Today is G’s second birthday. I will spare you the "I-can’t-believe-my-baby-is-two" diatribe and just leave it at this: Happy Birthday, G! You are two! How is this possible?
On top of G’s birthday, last night my cousin Jill got married to her wonderful new husband Eli…Friday is R’s birthday…Saturday is their joint birthday party…and Tuesday is the inauguration (we’re political junkies, having lived more than a decade in DC). Suffice it to say, we’ve dubbed this "birthday, er...celebration week."
All this celebrating and eating made me think of an article written by a nutritionist about healthy eating. There were lots of good tips, many of which were on the "9 of ‘09" list that I finished in this space last week. One idea that struck me was to eat healthy 90 percent of the time, but to purposefully eat "splurge food" 10 percent of the time. The theory was that if you expect and allow the 10 percent splurge food for yourself, you won’t overly deny treats, and therefore you'll keep your eating more balanced.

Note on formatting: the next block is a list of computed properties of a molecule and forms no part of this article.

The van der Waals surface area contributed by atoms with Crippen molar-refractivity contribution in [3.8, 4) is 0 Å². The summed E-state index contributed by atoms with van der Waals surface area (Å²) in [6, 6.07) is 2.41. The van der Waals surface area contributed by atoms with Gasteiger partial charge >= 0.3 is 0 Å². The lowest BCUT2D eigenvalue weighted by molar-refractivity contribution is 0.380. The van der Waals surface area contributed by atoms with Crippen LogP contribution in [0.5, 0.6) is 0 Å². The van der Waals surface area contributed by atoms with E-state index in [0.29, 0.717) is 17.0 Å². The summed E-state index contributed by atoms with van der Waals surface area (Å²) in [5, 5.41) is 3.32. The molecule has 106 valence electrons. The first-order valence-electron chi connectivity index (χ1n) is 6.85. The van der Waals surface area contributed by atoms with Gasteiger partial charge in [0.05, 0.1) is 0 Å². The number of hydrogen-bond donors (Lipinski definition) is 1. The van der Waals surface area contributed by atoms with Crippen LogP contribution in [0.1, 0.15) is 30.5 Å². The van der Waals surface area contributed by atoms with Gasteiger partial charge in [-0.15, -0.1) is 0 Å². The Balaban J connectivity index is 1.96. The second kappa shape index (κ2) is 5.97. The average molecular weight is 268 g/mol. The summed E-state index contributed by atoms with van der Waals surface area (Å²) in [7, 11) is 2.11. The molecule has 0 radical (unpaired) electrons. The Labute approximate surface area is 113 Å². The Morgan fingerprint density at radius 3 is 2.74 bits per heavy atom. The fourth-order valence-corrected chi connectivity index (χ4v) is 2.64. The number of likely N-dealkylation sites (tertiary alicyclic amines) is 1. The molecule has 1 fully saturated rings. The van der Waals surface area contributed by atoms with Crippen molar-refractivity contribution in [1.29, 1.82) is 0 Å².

So, what’s your 10 percent food?
I have about 90 different types of 10 percent food. But I would have to say my absolute favorite, predictably, is chocolate. In French Women Don’t Get Fat, Mireille Guiliano promotes the theory that French women can eat chocolate every day without gaining weight because they eat a small amount of high-quality chocolate.
I have been trying this theory for myself, and I have to say that, most days, it works:
First, I freeze the chocolate. If I do this, it seems to take longer to melt and last longer.
Second, I use a really small bowl like this: .
A small, overflowing bowl looks a lot more generous than this: .
Third, I stick with the high-quality chocolate. At Christmastime I had some sub-par chocolate, and I have to tell you, it just doesn’t do it for me.
The whole idea of making 10 percent of the family’s food splurge food helps when the boys are eating one of the four cakes we will share during celebration week, or enjoying the preschool treats they will take to school to celebrate.
My question is this: If we have multiple celebrations this week, can we borrow a few more percentage points of splurge food from next week and beyond?
Hoping we don’t go into sugar shock by week’s end-